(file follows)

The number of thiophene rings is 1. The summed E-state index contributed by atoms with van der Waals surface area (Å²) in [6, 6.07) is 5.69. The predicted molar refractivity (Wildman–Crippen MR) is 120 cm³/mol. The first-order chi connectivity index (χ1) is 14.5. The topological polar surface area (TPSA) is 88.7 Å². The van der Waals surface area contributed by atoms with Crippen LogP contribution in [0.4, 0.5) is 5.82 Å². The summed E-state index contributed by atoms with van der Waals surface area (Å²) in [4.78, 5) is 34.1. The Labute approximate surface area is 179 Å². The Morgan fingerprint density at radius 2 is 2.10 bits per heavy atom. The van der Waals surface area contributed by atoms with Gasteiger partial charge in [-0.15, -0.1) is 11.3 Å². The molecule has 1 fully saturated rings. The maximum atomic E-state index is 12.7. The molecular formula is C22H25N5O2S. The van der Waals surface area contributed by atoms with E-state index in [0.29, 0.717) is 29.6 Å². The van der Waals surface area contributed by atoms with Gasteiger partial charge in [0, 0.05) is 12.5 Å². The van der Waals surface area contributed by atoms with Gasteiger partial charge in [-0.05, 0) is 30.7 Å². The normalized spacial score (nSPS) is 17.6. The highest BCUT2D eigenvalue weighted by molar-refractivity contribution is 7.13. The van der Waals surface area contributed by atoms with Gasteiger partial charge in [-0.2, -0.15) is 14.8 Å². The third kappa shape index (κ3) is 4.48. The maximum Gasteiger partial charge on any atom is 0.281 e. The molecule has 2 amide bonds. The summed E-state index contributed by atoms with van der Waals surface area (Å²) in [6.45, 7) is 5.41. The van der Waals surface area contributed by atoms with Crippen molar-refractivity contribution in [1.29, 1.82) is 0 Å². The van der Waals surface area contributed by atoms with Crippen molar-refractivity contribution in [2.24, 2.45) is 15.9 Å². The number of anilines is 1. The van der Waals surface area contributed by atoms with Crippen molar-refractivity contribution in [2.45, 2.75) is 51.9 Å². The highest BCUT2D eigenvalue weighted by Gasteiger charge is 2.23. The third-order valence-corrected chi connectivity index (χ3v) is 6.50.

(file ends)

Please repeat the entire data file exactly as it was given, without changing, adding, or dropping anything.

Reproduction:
The number of thiophene rings is 1. The summed E-state index contributed by atoms with van der Waals surface area (Å²) in [6, 6.07) is 5.69. The predicted molar refractivity (Wildman–Crippen MR) is 120 cm³/mol. The first-order chi connectivity index (χ1) is 14.5. The topological polar surface area (TPSA) is 88.7 Å². The van der Waals surface area contributed by atoms with Crippen LogP contribution in [0.4, 0.5) is 5.82 Å². The summed E-state index contributed by atoms with van der Waals surface area (Å²) in [4.78, 5) is 34.1. The Labute approximate surface area is 179 Å². The Morgan fingerprint density at radius 2 is 2.10 bits per heavy atom. The van der Waals surface area contributed by atoms with Gasteiger partial charge in [-0.15, -0.1) is 11.3 Å². The molecule has 1 fully saturated rings. The maximum atomic E-state index is 12.7. The molecular formula is C22H25N5O2S. The van der Waals surface area contributed by atoms with E-state index in [0.29, 0.717) is 29.6 Å². The van der Waals surface area contributed by atoms with Gasteiger partial charge in [0, 0.05) is 12.5 Å². The van der Waals surface area contributed by atoms with Gasteiger partial charge in [-0.05, 0) is 30.7 Å². The normalized spacial score (nSPS) is 17.6. The highest BCUT2D eigenvalue weighted by molar-refractivity contribution is 7.13. The van der Waals surface area contributed by atoms with Gasteiger partial charge in [-0.2, -0.15) is 14.8 Å². The third kappa shape index (κ3) is 4.48. The maximum Gasteiger partial charge on any atom is 0.281 e. The molecule has 2 amide bonds. The summed E-state index contributed by atoms with van der Waals surface area (Å²) in [6.45, 7) is 5.41. The van der Waals surface area contributed by atoms with Crippen molar-refractivity contribution in [1.29, 1.82) is 0 Å². The van der Waals surface area contributed by atoms with Crippen molar-refractivity contribution in [2.24, 2.45) is 15.9 Å². The number of anilines is 1. The van der Waals surface area contributed by atoms with Crippen molar-refractivity contribution in [2.45, 2.75) is 51.9 Å². The highest BCUT2D eigenvalue weighted by Gasteiger charge is 2.23. The third-order valence-corrected chi connectivity index (χ3v) is 6.50.